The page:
The Sumida River and Fireworks Festival

The iconic Sumida River (隅田川 ) is a beacon of Tokyo, Japan. The Sumida River stems from the Arakawa River and flows into Tokyo Bay, passing through several wards of Tokyo: Kita, Adachi, Arakawa, Sumida, Taito, Kōtō, and Chūō. One of Japan’s most anticipated fireworks displays is held there on the last Saturday of July each year.  Thousands of fireworks light up the Tokyo sky in a spectacular event that surely must not be missed when visiting Japan during the summer.

Sumida River

The Sumida River was the original route for the trade and commerce industry, and it played a major part in the success of Tokyo. The best way to experience the allure and history of the Sumida River is on a river cruise, of which there are several options. The ride gives you a glimpse of Japan’s rich history and diverse culture, and how Japanese commerce and industry developed because of the river, making the city the center of a thriving trading port.


Sumida River.  | Hideya HAMANO

Sumida River Fireworks Festival

The Sumida River Fireworks Festival is one of the oldest fireworks displays in Japan. The origins of the annual summer event can be traced back to the Edo period when the common folk were said to enjoy viewing fireworks on a cool summer evening. It is associated with the Suijin Festival that is dedicated to the water deity in order to help appease the poor souls who have passed away from the plague or starvation, and to drive away pestilence during the reign of the eighth Tokugawa Shogun, Tokugawa Yoshimune (1684-1751).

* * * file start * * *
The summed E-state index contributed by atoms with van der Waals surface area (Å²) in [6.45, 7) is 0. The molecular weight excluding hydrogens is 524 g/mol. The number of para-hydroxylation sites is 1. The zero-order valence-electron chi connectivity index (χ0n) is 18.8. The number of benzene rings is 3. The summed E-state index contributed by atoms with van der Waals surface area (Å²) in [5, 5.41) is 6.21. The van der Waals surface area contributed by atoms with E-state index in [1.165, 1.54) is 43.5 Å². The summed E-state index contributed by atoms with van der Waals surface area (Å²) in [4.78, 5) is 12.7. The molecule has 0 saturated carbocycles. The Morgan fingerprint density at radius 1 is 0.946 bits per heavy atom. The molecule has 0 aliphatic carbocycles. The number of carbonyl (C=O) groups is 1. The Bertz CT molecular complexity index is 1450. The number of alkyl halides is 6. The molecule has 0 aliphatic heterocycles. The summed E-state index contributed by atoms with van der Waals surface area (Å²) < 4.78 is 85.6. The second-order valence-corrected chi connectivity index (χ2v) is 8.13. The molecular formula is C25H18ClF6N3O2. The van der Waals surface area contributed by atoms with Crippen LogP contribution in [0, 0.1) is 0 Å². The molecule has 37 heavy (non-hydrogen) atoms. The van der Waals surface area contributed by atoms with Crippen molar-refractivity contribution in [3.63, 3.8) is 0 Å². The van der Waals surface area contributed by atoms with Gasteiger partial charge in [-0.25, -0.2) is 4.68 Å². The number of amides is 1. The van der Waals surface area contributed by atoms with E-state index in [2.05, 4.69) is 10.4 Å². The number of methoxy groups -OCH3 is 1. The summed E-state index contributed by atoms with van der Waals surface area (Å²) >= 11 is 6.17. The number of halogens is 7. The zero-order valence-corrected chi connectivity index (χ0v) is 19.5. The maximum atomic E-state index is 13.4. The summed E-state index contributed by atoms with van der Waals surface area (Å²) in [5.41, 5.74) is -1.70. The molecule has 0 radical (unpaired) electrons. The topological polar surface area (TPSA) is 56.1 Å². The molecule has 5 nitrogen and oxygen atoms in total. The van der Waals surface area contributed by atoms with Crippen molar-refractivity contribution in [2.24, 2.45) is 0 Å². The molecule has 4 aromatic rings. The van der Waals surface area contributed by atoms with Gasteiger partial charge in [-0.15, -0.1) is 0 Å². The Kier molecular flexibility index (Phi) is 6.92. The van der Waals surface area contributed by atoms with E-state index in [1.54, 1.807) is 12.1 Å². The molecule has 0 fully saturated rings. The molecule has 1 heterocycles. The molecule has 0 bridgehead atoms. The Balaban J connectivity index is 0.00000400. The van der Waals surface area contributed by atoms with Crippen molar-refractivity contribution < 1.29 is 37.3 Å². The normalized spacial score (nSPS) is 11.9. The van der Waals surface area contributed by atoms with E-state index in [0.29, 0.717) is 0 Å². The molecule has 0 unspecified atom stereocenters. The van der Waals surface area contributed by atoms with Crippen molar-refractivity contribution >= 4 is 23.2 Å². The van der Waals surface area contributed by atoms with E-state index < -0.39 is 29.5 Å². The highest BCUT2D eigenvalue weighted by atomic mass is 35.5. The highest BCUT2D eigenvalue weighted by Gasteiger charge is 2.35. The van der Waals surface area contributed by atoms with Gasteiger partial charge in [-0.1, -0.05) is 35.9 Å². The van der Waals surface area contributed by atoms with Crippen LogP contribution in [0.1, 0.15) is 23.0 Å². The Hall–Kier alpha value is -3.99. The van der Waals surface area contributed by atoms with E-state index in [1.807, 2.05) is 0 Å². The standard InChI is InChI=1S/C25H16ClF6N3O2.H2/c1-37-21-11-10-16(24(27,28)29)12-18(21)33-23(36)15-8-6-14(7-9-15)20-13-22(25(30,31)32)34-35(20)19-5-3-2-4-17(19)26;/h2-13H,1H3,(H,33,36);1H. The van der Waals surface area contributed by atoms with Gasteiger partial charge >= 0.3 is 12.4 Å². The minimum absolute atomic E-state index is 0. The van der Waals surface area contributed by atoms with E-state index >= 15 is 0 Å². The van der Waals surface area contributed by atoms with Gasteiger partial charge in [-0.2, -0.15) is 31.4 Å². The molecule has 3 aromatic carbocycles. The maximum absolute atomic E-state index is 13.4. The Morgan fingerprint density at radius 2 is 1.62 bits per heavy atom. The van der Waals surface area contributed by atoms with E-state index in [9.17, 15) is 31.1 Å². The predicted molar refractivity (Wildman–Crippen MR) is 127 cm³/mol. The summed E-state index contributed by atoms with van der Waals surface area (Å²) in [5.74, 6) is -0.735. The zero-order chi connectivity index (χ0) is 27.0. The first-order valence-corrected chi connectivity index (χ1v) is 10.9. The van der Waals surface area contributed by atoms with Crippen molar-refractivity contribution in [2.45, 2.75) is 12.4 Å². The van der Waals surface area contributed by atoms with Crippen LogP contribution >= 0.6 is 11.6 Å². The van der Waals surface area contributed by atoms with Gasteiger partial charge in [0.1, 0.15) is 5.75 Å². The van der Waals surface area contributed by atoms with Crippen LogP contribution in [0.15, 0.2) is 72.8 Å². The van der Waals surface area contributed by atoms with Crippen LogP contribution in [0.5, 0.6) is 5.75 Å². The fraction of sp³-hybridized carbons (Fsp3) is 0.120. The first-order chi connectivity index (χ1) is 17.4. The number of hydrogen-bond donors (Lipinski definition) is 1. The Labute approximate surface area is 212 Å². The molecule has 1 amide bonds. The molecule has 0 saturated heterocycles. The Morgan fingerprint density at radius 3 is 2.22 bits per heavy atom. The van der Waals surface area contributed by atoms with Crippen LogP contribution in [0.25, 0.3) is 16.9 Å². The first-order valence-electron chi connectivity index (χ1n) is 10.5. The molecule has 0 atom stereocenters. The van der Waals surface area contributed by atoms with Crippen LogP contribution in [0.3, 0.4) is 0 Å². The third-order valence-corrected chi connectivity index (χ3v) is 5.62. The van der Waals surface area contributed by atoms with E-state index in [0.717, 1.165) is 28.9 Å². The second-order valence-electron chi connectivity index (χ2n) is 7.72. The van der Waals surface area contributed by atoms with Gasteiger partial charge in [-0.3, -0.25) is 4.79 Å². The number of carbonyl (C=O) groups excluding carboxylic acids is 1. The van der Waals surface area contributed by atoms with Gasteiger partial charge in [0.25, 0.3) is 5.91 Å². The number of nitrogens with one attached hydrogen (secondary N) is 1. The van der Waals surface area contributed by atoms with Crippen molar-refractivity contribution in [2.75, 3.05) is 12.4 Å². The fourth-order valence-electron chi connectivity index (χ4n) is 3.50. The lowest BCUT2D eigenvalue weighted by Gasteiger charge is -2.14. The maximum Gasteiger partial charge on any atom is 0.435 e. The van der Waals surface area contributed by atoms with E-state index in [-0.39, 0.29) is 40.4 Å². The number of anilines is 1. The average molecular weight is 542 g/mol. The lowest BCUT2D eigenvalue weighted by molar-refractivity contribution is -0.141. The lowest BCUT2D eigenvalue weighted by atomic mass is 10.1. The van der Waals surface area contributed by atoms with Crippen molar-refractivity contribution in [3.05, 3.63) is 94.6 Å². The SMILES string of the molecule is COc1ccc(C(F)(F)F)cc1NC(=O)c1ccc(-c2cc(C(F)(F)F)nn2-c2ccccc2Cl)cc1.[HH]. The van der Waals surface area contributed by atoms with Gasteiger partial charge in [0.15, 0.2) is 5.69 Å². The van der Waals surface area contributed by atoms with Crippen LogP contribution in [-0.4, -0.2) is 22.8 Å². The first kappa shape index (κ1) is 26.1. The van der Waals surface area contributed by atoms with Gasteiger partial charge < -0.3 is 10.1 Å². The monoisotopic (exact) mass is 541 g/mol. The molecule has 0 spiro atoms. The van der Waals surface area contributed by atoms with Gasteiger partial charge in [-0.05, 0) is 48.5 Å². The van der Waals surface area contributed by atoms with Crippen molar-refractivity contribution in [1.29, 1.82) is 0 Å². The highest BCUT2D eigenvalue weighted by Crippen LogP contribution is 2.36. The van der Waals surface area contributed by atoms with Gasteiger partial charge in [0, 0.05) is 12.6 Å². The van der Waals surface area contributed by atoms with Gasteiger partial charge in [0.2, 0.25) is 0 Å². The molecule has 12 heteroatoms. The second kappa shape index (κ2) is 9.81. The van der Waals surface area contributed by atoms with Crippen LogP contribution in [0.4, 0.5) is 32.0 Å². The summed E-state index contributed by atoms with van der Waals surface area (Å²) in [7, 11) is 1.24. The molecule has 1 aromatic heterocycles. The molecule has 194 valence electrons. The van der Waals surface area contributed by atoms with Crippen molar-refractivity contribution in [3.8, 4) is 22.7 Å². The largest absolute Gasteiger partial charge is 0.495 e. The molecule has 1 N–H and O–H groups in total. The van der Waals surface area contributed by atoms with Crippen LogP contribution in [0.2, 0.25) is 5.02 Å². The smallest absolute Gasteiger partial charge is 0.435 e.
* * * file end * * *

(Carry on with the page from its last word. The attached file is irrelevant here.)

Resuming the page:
Sumida River Fireworks Festival. | Peter Zuco

During the late Edo period, the Sumida River Fireworks Festival was known as Ryogoku Kawarabiraki. The festival was held annually all throughout the Meiji Restoration and the late 19th century during the Meiji–Taisho–early Showa eras. The fireworks display was briefly suspended when Tokyo went through a major economic boom, and traffic congestion and too many buildings under construction all at once were a concern. In 1978, the festival was revived and renamed to Sumidagawa Hanabi Taikai (Sumida River Fireworks Display). It is now one of festivals that visitors look forward to when in Tokyo during the summer season.